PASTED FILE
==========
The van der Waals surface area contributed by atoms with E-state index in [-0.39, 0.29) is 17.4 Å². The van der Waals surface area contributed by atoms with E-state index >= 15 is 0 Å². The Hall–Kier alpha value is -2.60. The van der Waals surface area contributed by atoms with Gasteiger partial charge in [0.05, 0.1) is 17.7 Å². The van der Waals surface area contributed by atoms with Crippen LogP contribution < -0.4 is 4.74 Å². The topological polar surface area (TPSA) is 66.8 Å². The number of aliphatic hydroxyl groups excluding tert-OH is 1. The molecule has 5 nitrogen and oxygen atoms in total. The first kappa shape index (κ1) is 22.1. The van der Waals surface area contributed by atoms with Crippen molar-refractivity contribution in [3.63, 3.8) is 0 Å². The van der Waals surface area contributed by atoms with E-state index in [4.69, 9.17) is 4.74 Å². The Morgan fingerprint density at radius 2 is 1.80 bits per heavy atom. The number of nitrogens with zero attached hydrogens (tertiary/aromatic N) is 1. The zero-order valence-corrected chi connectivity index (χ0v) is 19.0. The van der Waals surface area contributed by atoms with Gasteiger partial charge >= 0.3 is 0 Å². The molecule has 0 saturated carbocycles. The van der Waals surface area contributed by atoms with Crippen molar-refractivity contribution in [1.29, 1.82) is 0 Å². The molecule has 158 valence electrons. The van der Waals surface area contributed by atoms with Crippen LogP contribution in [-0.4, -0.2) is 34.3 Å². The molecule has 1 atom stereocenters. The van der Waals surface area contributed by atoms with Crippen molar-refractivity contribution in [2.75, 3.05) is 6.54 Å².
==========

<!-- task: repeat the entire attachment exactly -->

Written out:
The van der Waals surface area contributed by atoms with E-state index in [-0.39, 0.29) is 17.4 Å². The van der Waals surface area contributed by atoms with E-state index >= 15 is 0 Å². The Hall–Kier alpha value is -2.60. The van der Waals surface area contributed by atoms with Gasteiger partial charge in [0.05, 0.1) is 17.7 Å². The van der Waals surface area contributed by atoms with Crippen LogP contribution < -0.4 is 4.74 Å². The topological polar surface area (TPSA) is 66.8 Å². The number of aliphatic hydroxyl groups excluding tert-OH is 1. The molecule has 5 nitrogen and oxygen atoms in total. The first kappa shape index (κ1) is 22.1. The van der Waals surface area contributed by atoms with Crippen molar-refractivity contribution in [3.63, 3.8) is 0 Å². The van der Waals surface area contributed by atoms with E-state index in [4.69, 9.17) is 4.74 Å². The Morgan fingerprint density at radius 2 is 1.80 bits per heavy atom. The number of nitrogens with zero attached hydrogens (tertiary/aromatic N) is 1. The zero-order valence-corrected chi connectivity index (χ0v) is 19.0. The van der Waals surface area contributed by atoms with Gasteiger partial charge >= 0.3 is 0 Å². The molecule has 0 saturated carbocycles. The van der Waals surface area contributed by atoms with Crippen molar-refractivity contribution in [1.29, 1.82) is 0 Å². The molecule has 158 valence electrons. The van der Waals surface area contributed by atoms with Crippen LogP contribution in [-0.4, -0.2) is 34.3 Å². The molecule has 1 atom stereocenters. The van der Waals surface area contributed by atoms with Crippen molar-refractivity contribution in [2.75, 3.05) is 6.54 Å².